Electric stimulation at 448 kHz promotes proliferation of human mesenchymal stem cells.Cell Physiol Biochem. 2014; 34(5):1741-55.CP
Capacitive-resistive electric transfer (CRET) is a non invasive electrothermal therapy that applies electric currents within the 400 kHz - 450 kHz frequency range to the treatment of musculoskeletal lesions. Evidence exists that electric currents and electric or magnetic fields can influence proliferative and/or differentiating processes involved in tissue regeneration. This work investigates proliferative responses potentially underlying CRET effects on tissue repair.
XTT assay, flow cytometry, immunofluorescence and Western Blot analyses were conducted to asses viability, proliferation and differentiation of adipose-derived stem cells (ADSC) from healthy donors, after short, repeated (5 m On/4 h Off) in vitro stimulation with a 448-kHz electric signal currently used in CRET therapy, applied at a subthermal dose of 50 μA/mm(2) RESULTS: The treatment induced PCNA and ERK1/2 upregulation, together with significant increases in the fractions of ADSC undergoing cycle phases S, G2 and M, and enhanced cell proliferation rate. This proliferative effect did not compromise the multipotential ability of ADSC for subsequent adipogenic, chondrogenic or osteogenic differentiation.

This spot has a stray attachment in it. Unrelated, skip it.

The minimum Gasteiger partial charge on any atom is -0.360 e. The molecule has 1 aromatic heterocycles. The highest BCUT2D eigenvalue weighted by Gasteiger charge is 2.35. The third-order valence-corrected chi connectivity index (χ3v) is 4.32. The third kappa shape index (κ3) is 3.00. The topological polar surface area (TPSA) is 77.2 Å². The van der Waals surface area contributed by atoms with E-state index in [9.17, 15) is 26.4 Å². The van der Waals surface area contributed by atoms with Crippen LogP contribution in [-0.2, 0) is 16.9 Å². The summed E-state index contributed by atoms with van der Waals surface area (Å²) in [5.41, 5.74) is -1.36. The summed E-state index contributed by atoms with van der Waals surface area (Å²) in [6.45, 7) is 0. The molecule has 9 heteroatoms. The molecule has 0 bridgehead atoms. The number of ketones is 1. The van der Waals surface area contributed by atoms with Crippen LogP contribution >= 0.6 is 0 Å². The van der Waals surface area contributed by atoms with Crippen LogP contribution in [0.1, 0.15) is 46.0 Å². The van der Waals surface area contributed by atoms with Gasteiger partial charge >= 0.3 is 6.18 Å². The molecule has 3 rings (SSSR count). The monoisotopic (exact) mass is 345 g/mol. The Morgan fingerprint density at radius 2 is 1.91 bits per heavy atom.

These data identify cellular and molecular phenomena potentially underlying the response to CRET and indicate that CRET-induced lesion repair could be mediated by stimulation of the proliferation of stem cells present in the injured tissues.